The Gap for Women in STEM by Dr Hannah Coughlan

29 September

Opinion piece published in www.growingtallpoppies.com by Dr Hannah Coughlan

Within STEM fields of Australia there is a gap for women; a gap of pay and numbers. According to the 2016 report from the Office of the Chief Scientist on Australia’s STEM workforce [1] there are almost three times (32% compared to 12%) more male STEM graduates earning in the top income bracket compared to women. Even when including part-time positions and women taking time off for children, women are earning less than their male colleagues and are underrepresented in senior positions. At the student level, the gap between the numbers of women and men is smaller in STEM (60% versus 40%) but begins to increase at the senior post-doctoral level (70% versus 30%) and is significant at the senior level (85% versus 15%) [2]. As a woman working at the junior post-doctoral level, I find this confronting.

But how can we decrease the gap for women in science? I believe we need multiple approaches to break down the complex factors contributing to women being disadvantaged in STEM. Women are not less interested in STEM fields nor are women less capable. Gender bias, lack of role models and lack of confidence in ability all contribute to the gap. I think we need to approach the problem in both the short and long-term to begin to make a change.

For long-term change, we need to encourage young women to choose STEM by changing social expectations around traditionally male fields. Women tend to be more cautious and lack confidence in their ability in STEM, particularly mathematics [3]. The numbers of women involved in STEM increases with an inclusive environment, this has been observed in other countries with the engineering field (~40% women in China and Malaysia, compared to ~14% in western countries) [3]. Programs such as Growing Tall Poppies can counteract the lack of confidence as girls are encouraged and supported to engage with STEM. Additionally, through outreach programs, girls are exposed to positive roles models which help to counteract stereotypes and increase the confidence of women contributing to them choosing STEM [4].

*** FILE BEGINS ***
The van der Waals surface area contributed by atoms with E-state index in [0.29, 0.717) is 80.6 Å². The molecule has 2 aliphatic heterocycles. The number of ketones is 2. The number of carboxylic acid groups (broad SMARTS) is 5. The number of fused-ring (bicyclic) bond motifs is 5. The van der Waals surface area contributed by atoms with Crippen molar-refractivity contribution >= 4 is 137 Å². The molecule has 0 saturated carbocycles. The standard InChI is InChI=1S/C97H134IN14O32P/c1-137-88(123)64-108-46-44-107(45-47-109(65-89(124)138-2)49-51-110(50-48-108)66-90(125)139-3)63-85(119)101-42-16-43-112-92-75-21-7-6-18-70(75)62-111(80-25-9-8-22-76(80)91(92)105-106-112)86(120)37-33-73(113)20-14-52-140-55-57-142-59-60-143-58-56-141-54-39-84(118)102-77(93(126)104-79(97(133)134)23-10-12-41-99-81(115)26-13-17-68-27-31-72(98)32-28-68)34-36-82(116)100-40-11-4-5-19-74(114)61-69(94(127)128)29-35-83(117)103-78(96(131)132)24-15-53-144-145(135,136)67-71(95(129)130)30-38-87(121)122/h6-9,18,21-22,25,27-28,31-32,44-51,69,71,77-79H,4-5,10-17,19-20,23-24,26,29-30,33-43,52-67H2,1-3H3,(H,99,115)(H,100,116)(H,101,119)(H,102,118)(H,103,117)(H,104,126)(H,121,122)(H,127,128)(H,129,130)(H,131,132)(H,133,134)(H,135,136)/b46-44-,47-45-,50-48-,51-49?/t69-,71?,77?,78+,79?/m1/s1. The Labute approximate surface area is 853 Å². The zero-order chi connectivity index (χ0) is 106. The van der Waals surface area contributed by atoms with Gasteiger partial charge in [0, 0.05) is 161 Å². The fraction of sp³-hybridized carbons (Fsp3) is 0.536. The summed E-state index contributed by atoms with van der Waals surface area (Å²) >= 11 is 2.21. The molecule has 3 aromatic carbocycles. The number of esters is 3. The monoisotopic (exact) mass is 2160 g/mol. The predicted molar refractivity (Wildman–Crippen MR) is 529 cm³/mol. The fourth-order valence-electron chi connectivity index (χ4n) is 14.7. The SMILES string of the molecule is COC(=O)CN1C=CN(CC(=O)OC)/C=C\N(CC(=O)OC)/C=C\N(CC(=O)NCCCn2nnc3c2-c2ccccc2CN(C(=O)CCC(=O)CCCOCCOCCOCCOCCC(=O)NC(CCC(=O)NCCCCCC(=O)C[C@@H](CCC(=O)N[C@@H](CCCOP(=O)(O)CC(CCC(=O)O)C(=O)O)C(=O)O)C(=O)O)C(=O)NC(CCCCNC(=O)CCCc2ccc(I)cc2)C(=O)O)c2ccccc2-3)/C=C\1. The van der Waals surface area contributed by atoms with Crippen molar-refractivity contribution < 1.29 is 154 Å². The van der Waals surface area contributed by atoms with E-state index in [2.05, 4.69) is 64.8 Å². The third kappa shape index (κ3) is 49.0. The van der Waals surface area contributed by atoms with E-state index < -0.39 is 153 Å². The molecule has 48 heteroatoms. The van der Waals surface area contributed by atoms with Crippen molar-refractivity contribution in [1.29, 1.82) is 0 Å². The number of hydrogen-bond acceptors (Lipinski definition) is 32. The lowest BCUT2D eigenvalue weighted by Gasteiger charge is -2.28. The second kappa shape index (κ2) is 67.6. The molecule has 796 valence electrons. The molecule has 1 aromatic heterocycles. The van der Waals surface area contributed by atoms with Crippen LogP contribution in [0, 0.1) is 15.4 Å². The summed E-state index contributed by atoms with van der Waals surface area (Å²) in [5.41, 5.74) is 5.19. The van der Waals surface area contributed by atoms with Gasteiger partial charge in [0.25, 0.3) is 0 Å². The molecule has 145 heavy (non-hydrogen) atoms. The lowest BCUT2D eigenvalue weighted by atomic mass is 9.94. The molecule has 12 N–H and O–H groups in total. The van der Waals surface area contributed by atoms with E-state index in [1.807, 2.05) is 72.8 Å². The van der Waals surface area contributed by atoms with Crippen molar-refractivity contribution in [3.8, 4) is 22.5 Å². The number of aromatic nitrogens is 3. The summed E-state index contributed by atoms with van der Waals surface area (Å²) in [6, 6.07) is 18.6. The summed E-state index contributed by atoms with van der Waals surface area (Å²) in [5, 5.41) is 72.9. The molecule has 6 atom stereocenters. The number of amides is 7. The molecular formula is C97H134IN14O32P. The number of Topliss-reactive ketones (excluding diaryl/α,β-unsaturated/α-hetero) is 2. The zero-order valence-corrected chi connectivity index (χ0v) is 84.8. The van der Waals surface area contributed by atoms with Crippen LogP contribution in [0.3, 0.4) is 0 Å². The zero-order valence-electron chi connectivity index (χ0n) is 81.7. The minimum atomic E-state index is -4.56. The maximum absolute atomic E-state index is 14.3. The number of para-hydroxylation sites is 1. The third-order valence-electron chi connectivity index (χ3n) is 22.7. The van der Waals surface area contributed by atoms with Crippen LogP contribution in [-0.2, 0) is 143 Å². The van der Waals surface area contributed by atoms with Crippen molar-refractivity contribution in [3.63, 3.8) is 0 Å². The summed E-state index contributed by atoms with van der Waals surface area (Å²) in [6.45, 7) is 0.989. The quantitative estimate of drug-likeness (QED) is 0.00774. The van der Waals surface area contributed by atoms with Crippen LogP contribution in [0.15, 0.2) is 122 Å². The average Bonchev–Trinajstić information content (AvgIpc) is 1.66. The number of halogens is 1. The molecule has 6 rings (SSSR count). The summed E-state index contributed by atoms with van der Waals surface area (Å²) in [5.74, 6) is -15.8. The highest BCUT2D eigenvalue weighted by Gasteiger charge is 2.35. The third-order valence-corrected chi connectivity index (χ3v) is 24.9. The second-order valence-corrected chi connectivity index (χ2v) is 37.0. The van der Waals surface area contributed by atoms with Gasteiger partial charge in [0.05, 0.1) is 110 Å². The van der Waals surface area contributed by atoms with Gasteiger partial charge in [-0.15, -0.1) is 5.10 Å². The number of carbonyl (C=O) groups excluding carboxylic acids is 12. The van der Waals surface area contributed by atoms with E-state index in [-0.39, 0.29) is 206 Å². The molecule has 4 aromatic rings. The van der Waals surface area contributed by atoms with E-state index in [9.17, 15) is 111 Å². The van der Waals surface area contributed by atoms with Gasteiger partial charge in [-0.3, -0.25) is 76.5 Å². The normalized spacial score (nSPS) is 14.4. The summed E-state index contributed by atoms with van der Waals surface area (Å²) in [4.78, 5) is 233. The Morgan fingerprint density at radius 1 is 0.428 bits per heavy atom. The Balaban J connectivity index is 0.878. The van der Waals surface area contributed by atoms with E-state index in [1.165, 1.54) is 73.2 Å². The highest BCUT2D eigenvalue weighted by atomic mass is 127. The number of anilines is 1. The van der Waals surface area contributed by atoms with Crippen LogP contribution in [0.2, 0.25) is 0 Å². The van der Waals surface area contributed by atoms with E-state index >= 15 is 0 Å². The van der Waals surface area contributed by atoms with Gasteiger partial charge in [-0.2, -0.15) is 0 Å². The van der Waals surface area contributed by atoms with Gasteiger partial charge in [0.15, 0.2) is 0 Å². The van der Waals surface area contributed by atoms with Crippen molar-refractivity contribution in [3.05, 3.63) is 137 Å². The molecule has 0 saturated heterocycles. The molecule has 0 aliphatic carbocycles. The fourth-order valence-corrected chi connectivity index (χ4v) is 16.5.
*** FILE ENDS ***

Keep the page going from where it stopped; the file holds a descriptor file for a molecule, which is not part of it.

In the short term, I believe we need to use quotas to ensure 50% of positions in STEM are filled by women. A quota is a minimum target that needs to be met by an employer i.e. 50% of senior academic positions must be held by women. Unfortunately, gender bias, whether conscious or unconscious, contributes to fewer women in senior roles. Enforcing quotas at junior and middle levels also ensures there is a pool of women who can be promoted to senior positions.

If we combine long-term and short-term approaches, hopefully we will have more girls choosing STEM and the follow-on effect will mean there will have more women in senior positions.  I am hopeful this will reduce the gap and create role models for future generations.

References
[1] Office of the Chief Scientist (2016) Australia’s STEM Workforce: Science, Technology, Engineering and Mathematics. Australian Government, Canberra.
[2] SAGE: Science in Australia Gender Equity (2016) Gender Equity in STEMM http://www.sciencegenderequity.org.au/gender-equity-in-stem/, accessed: 23/11/2017. Data source: Higher Education Research Data, 2014.  
[3] Prinsley. R., Beavis. A. S., & Clifford-Hordacre. N (2016), Busting Myths About Women in STEM, Office of the Chief Scientist, Australian Government, Canberra.
[4] Cheryan S., Ziegler S. A., Montoya A. K., & Jiang L. (2016) Why Are Some STEM Fields More Gender Balanced Than Others? Psychological Bulletin.

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